UT Study: Spotting Fake News On Social Media Not As Easy As It Seems

Chris Fox
November 20, 2019 - 9:12 am
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AUSTIN (1080 KRLD) - For those of you who think you may be good at spotting fake news posted on Social Media, you’re not. That’s the conclusion of a new study out of the University of Texas.

The Study is called Fake News on Social Media: People Believe What They Want to Believe When it Makes No Sense at All. They studied whether more than 80 students could detect fake news headlines, whether the Facebook Warning flag saying ‘Disputed by 3rd Party Fact Checkers’ had any influence and brainwave activity.

In the study, participants fitted with a wireless electroencephalography headset were asked to read political news headlines presented as they would appear in a Facebook feed and determine their credibility. They assessed only 44% correctly, overwhelmingly selecting headlines that aligned with their own political beliefs as true. The EEG headsets tracked their brain activity during the exercise.

“We all believe that we are better than the average person at detecting fake news, but that’s simply not possible,” said lead author Patricia Moravec, assistant professor of information, risk and operations management. “The environment of social media and our own biases make us all much worse than we think.” According to Moravec the highest performing student in the study was only able to identify fake headlines 66% of the time and 75% of the students tested scored at 50% or below.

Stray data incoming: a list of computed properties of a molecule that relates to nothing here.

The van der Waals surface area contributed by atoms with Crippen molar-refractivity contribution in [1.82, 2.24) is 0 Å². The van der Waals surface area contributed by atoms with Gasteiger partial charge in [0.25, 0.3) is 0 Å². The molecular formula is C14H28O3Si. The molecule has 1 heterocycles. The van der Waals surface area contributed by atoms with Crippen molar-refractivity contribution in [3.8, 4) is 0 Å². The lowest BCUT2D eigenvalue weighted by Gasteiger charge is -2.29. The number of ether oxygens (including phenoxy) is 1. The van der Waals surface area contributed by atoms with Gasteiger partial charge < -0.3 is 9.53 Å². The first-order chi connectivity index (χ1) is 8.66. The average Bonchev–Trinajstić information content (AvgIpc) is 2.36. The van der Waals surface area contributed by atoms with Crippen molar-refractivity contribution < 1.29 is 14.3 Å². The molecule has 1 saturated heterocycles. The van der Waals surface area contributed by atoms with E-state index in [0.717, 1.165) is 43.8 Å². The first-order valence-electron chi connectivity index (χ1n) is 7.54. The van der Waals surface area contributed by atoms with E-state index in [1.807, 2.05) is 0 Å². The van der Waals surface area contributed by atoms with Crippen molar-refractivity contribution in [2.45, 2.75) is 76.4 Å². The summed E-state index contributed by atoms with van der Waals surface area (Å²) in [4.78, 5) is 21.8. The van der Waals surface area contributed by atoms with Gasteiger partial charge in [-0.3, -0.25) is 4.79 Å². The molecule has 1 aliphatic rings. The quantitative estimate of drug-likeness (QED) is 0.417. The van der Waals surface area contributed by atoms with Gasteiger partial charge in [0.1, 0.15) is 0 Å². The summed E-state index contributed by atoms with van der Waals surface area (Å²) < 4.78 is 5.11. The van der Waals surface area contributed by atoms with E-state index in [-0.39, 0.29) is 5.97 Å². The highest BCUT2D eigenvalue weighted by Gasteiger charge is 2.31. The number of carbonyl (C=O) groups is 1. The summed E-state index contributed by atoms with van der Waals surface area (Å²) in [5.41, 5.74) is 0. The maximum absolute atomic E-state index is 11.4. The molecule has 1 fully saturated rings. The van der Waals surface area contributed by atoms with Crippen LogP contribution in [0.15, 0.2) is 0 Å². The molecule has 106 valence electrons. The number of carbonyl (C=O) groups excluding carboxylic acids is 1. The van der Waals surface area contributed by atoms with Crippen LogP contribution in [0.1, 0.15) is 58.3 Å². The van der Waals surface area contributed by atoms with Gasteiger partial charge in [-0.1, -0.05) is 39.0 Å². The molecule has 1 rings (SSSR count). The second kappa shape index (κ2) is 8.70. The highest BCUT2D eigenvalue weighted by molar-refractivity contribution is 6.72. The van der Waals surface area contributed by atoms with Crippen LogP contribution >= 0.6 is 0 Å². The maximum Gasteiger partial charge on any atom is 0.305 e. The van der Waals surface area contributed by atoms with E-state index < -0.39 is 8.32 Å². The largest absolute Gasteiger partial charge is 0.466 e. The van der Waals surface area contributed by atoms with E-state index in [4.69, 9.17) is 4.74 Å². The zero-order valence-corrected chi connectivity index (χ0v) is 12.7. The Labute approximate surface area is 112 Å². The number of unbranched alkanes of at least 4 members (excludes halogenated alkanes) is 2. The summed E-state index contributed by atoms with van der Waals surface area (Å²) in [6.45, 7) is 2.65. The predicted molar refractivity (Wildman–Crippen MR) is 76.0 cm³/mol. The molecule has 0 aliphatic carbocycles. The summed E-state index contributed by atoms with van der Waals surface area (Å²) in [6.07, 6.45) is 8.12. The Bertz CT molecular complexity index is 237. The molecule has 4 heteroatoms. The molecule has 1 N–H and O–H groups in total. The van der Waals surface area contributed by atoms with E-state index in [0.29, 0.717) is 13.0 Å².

Political affiliation made no difference in their ability to determine what was true or false. “People’s self-reported identity as Democrat or Republican didn’t influence their ability to detect fake news,” Moravec said. “And it didn’t determine how skeptical they were about what’s news and what’s not.”

As for the warning flag placed by some of the headlines, Moravec said, “we saw that the warning flag, the disputed by 3rd party fact checker flag, did not work as intended. So it actually didn’t lower people’s belief in the headline. So essentially it just didn’t work.”